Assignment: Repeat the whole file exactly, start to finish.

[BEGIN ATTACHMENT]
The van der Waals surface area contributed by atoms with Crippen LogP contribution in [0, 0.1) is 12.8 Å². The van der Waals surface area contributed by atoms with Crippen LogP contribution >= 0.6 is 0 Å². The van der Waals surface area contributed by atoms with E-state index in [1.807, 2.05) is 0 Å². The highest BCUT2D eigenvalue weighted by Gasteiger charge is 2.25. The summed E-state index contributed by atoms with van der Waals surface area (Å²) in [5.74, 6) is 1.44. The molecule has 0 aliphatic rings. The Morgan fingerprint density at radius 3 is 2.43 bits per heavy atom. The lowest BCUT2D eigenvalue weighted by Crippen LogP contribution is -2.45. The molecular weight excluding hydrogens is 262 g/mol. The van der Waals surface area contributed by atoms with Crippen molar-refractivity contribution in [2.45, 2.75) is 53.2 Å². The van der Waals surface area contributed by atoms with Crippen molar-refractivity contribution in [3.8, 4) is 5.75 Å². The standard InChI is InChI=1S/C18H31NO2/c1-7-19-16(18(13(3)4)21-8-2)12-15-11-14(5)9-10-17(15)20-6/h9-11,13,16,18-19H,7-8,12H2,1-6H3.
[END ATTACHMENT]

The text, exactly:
The van der Waals surface area contributed by atoms with Crippen LogP contribution in [0, 0.1) is 12.8 Å². The van der Waals surface area contributed by atoms with Crippen LogP contribution >= 0.6 is 0 Å². The van der Waals surface area contributed by atoms with E-state index in [1.807, 2.05) is 0 Å². The highest BCUT2D eigenvalue weighted by Gasteiger charge is 2.25. The summed E-state index contributed by atoms with van der Waals surface area (Å²) in [5.74, 6) is 1.44. The molecule has 0 aliphatic rings. The Morgan fingerprint density at radius 3 is 2.43 bits per heavy atom. The lowest BCUT2D eigenvalue weighted by Crippen LogP contribution is -2.45. The molecular weight excluding hydrogens is 262 g/mol. The van der Waals surface area contributed by atoms with Crippen molar-refractivity contribution in [2.45, 2.75) is 53.2 Å². The van der Waals surface area contributed by atoms with Crippen molar-refractivity contribution in [3.8, 4) is 5.75 Å². The standard InChI is InChI=1S/C18H31NO2/c1-7-19-16(18(13(3)4)21-8-2)12-15-11-14(5)9-10-17(15)20-6/h9-11,13,16,18-19H,7-8,12H2,1-6H3.